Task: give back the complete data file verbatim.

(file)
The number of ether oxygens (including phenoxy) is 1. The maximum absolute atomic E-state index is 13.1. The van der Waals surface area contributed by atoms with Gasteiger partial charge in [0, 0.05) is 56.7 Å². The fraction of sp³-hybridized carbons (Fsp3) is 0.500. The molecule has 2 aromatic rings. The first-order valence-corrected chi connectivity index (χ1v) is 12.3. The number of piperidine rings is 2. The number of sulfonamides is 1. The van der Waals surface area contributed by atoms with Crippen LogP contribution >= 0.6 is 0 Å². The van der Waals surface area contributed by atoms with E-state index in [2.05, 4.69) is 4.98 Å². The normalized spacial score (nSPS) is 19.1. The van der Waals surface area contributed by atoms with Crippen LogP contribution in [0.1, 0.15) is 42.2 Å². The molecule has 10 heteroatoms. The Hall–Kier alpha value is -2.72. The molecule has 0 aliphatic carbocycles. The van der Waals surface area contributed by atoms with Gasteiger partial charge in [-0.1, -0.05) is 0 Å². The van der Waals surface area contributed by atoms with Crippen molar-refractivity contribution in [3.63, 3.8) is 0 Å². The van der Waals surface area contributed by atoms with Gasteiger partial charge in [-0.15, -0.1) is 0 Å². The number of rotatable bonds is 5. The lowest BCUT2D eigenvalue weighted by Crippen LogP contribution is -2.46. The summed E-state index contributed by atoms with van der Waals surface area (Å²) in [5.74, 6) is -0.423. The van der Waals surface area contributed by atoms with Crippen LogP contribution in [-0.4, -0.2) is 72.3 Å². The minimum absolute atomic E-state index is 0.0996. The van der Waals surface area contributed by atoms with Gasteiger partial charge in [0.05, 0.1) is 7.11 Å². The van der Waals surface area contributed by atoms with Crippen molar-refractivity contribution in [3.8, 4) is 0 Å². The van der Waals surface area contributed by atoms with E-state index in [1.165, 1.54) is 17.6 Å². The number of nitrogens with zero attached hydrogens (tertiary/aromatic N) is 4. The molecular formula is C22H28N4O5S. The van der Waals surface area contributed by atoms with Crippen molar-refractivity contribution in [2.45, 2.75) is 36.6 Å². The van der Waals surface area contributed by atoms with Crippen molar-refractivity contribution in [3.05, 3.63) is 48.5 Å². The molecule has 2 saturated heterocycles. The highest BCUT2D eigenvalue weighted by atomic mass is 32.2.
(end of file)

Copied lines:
The number of ether oxygens (including phenoxy) is 1. The maximum absolute atomic E-state index is 13.1. The van der Waals surface area contributed by atoms with Gasteiger partial charge in [0, 0.05) is 56.7 Å². The fraction of sp³-hybridized carbons (Fsp3) is 0.500. The molecule has 2 aromatic rings. The first-order valence-corrected chi connectivity index (χ1v) is 12.3. The number of piperidine rings is 2. The number of sulfonamides is 1. The van der Waals surface area contributed by atoms with Crippen LogP contribution >= 0.6 is 0 Å². The van der Waals surface area contributed by atoms with E-state index in [2.05, 4.69) is 4.98 Å². The normalized spacial score (nSPS) is 19.1. The van der Waals surface area contributed by atoms with Crippen LogP contribution in [0.1, 0.15) is 42.2 Å². The molecule has 10 heteroatoms. The Hall–Kier alpha value is -2.72. The molecule has 0 aliphatic carbocycles. The van der Waals surface area contributed by atoms with Gasteiger partial charge in [-0.1, -0.05) is 0 Å². The van der Waals surface area contributed by atoms with Crippen molar-refractivity contribution in [3.63, 3.8) is 0 Å². The van der Waals surface area contributed by atoms with Gasteiger partial charge in [-0.15, -0.1) is 0 Å². The number of rotatable bonds is 5. The lowest BCUT2D eigenvalue weighted by Crippen LogP contribution is -2.46. The summed E-state index contributed by atoms with van der Waals surface area (Å²) in [5.74, 6) is -0.423. The van der Waals surface area contributed by atoms with Crippen LogP contribution in [-0.4, -0.2) is 72.3 Å². The minimum absolute atomic E-state index is 0.0996. The van der Waals surface area contributed by atoms with Gasteiger partial charge in [0.05, 0.1) is 7.11 Å². The van der Waals surface area contributed by atoms with Crippen molar-refractivity contribution in [3.8, 4) is 0 Å². The van der Waals surface area contributed by atoms with E-state index in [1.165, 1.54) is 17.6 Å². The number of nitrogens with zero attached hydrogens (tertiary/aromatic N) is 4. The molecular formula is C22H28N4O5S. The van der Waals surface area contributed by atoms with Crippen molar-refractivity contribution in [2.45, 2.75) is 36.6 Å². The van der Waals surface area contributed by atoms with Crippen molar-refractivity contribution in [3.05, 3.63) is 48.5 Å². The molecule has 2 saturated heterocycles. The highest BCUT2D eigenvalue weighted by atomic mass is 32.2.